The Appian Way (Via Appia Antica) was the first and most important Imperial Roman road, stretching from Rome to Brindisi. The cobblestone road—built in the fourth century BC to transport supplies and soldiers to strategic points throughout the Roman Empire—still exists today, lined with archaeological sites and impressive ruins.
Named for architect Appius Claudius Caecus, the Via Appia Antica was one of Rome’s main highways for centuries. As the empire began its decline in the third century and Rome experienced barbarian attacks, the Aurelian Wall was erected around the city’s seven hills for protection. This defensive wall had a number of gates, including Porta Appia (Porta San Sebastiano), which today contains a museum about the Aurelian Wall.
A guided walking or bike tour down the Appian Way from the Aurelian Wall through the Ancient Appian Way Regional Park and Caffarella Park is the perfect way to explore this historic road and the ancient sites along its route through the Roman countryside. Appian Way tours include stops at sites like the thermal baths of Caracalla, the early Christian San Callisto Catacombs, the Circus of Maxentius, the tomb of Caecilia Metella, and the ancient Roman aqueducts. You can also join a guided small-group bus tour to explore the ancient road from central Rome.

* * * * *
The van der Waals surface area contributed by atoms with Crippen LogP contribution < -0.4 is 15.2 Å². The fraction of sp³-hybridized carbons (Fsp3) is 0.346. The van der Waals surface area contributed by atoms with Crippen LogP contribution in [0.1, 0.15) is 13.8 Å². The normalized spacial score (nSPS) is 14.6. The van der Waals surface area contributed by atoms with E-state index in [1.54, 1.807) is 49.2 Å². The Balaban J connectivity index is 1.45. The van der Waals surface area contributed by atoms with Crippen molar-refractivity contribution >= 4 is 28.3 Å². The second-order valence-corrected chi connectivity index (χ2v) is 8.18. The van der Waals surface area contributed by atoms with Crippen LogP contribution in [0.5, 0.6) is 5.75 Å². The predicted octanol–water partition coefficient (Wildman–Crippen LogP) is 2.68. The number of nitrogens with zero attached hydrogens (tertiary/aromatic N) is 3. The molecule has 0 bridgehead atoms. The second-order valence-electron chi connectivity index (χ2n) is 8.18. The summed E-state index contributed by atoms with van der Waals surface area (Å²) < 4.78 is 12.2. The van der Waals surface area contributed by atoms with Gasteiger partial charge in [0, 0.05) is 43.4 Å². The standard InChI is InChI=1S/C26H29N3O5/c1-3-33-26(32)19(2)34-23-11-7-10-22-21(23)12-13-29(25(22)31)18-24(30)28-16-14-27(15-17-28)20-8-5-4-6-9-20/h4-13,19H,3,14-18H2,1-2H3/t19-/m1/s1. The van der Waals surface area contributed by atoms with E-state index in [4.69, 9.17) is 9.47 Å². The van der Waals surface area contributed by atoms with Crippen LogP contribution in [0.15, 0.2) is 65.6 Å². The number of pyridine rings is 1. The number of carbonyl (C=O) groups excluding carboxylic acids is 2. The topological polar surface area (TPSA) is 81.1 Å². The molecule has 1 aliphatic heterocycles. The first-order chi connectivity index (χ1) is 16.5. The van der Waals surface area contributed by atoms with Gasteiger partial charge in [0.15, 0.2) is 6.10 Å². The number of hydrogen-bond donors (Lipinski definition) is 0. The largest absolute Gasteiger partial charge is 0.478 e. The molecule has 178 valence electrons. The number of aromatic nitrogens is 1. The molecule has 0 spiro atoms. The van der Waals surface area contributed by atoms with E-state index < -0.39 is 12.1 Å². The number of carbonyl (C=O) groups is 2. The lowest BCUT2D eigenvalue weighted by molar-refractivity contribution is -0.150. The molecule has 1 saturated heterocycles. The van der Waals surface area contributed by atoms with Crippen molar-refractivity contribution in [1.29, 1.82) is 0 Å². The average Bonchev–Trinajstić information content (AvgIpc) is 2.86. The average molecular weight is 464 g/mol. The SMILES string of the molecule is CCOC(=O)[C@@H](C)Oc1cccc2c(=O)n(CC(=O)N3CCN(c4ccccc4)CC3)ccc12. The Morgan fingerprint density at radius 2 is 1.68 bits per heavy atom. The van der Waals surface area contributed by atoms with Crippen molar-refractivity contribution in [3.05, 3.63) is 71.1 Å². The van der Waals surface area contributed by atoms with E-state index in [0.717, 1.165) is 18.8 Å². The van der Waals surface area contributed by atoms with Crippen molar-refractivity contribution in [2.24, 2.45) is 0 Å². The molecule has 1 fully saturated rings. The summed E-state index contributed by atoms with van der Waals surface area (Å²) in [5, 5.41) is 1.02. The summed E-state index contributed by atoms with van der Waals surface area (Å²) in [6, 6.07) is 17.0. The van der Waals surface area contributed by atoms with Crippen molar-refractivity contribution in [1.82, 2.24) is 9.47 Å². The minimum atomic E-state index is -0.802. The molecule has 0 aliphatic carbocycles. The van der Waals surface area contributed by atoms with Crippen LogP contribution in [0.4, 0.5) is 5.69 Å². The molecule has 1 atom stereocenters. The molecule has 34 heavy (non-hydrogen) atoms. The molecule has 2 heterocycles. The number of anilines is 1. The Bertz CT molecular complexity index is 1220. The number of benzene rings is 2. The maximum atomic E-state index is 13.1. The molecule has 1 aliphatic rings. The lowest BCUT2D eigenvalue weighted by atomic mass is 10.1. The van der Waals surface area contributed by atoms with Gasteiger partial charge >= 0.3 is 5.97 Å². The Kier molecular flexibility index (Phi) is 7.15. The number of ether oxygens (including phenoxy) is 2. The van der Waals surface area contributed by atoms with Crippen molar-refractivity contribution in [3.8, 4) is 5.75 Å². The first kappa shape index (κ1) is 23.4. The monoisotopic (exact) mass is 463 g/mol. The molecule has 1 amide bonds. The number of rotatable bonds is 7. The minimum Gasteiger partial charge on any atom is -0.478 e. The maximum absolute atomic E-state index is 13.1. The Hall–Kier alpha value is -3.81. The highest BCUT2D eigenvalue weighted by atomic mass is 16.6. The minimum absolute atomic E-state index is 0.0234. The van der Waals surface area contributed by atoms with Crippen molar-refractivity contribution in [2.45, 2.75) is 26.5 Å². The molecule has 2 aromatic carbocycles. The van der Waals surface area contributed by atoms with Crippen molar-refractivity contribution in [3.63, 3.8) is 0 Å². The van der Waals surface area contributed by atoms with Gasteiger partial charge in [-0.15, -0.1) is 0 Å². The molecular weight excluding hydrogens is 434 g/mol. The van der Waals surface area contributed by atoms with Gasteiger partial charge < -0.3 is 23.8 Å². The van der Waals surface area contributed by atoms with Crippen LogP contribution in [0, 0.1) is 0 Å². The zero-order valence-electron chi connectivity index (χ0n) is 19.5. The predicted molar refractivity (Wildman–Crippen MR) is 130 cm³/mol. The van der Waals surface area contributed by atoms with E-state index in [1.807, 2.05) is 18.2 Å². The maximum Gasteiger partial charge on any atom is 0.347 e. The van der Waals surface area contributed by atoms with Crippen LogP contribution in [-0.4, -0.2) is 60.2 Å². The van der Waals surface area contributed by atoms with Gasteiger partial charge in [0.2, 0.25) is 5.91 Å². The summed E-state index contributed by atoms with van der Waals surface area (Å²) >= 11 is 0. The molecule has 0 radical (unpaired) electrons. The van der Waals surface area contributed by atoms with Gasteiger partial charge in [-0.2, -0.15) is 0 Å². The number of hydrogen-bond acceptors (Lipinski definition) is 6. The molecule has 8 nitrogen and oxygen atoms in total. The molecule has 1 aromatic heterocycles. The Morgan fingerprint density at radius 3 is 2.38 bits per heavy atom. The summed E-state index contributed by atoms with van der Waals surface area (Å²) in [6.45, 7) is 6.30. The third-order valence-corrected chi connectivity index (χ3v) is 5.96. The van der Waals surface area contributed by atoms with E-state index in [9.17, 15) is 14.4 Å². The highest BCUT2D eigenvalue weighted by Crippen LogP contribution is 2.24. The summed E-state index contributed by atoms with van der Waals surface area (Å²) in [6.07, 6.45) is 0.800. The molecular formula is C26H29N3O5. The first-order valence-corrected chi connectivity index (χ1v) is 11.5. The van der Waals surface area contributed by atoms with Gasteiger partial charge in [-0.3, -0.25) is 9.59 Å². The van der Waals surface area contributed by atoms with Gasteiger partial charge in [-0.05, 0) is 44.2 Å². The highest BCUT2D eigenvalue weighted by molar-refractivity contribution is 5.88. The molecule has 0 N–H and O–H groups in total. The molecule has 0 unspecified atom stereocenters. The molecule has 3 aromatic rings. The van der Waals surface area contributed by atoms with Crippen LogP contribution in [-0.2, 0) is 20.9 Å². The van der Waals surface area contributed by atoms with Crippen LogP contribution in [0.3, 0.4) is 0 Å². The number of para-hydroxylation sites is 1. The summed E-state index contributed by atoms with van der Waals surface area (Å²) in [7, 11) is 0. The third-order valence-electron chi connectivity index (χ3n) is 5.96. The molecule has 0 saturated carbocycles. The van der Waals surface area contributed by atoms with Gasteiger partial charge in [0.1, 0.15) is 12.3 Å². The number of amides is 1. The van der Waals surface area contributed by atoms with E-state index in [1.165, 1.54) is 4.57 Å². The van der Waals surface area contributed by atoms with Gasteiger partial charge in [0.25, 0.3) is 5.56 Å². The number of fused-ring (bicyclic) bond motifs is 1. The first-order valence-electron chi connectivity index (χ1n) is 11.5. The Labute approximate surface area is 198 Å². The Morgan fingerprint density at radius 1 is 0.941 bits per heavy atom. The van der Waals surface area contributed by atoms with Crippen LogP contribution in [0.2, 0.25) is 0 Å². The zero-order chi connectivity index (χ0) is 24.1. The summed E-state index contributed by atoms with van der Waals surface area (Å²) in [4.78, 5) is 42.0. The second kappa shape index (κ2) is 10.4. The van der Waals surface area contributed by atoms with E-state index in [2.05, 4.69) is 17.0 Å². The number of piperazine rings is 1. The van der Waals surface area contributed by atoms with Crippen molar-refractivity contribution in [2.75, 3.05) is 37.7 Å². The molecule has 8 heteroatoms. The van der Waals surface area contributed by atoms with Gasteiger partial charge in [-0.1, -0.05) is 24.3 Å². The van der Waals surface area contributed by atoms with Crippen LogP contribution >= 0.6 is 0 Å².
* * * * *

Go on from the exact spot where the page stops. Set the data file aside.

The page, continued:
Things to Know Before You Go
If you are joining a hiking or cycling tour, be sure to wear comfortable clothing and shoes.
Via Appia Antica and sites along its route are all open-air, so bring a hat, sunscreen, and plenty of water.
Some of the archaeological sites along the route require an entrance fee.
How to Get There
Metro line A has a stop at Parco Appia Antica, close to the entrance for Via Appia Park.
When to Get There
The Appian Way and its sights are almost entirely outside, so it’s best to visit in the spring and fall when the weather is mild. It takes anywhere from a few hours to an entire day to explore the route on foot or bike, so plan on setting off in the morning.
Parco Regionale della Via Appia Antica
The initial stretch of the Appian Way, just outside Rome’s city center, is part of a regional park, and many of the archaeological sites along the route are located within the park’s confines.